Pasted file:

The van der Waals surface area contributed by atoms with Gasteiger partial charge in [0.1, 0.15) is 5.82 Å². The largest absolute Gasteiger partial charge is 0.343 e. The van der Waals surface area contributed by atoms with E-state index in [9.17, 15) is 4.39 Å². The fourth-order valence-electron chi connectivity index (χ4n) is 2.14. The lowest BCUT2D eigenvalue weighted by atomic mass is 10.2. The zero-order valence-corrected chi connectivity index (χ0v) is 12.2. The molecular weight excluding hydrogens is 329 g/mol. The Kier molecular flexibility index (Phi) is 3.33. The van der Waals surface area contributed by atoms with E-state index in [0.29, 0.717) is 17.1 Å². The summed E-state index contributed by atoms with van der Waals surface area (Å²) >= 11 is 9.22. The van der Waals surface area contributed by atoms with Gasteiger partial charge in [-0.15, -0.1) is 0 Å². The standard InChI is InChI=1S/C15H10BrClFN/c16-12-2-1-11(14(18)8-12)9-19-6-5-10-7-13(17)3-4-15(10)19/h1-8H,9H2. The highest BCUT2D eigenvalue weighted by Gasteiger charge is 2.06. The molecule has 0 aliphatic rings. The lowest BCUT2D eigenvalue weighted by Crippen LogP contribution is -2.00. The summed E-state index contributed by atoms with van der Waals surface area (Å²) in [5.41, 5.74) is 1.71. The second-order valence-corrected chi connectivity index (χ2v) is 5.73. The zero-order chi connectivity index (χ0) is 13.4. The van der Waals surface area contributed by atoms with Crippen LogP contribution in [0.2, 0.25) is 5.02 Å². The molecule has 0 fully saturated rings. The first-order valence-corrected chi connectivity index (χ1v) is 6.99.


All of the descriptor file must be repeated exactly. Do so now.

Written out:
The van der Waals surface area contributed by atoms with Gasteiger partial charge in [0.1, 0.15) is 5.82 Å². The largest absolute Gasteiger partial charge is 0.343 e. The van der Waals surface area contributed by atoms with E-state index in [9.17, 15) is 4.39 Å². The fourth-order valence-electron chi connectivity index (χ4n) is 2.14. The lowest BCUT2D eigenvalue weighted by atomic mass is 10.2. The zero-order valence-corrected chi connectivity index (χ0v) is 12.2. The molecular weight excluding hydrogens is 329 g/mol. The Kier molecular flexibility index (Phi) is 3.33. The van der Waals surface area contributed by atoms with E-state index in [0.29, 0.717) is 17.1 Å². The summed E-state index contributed by atoms with van der Waals surface area (Å²) >= 11 is 9.22. The van der Waals surface area contributed by atoms with Gasteiger partial charge in [-0.15, -0.1) is 0 Å². The standard InChI is InChI=1S/C15H10BrClFN/c16-12-2-1-11(14(18)8-12)9-19-6-5-10-7-13(17)3-4-15(10)19/h1-8H,9H2. The highest BCUT2D eigenvalue weighted by Gasteiger charge is 2.06. The molecule has 0 aliphatic rings. The lowest BCUT2D eigenvalue weighted by Crippen LogP contribution is -2.00. The summed E-state index contributed by atoms with van der Waals surface area (Å²) in [5.41, 5.74) is 1.71. The second-order valence-corrected chi connectivity index (χ2v) is 5.73. The zero-order chi connectivity index (χ0) is 13.4. The van der Waals surface area contributed by atoms with Crippen LogP contribution in [0.2, 0.25) is 5.02 Å². The molecule has 0 fully saturated rings. The first-order valence-corrected chi connectivity index (χ1v) is 6.99.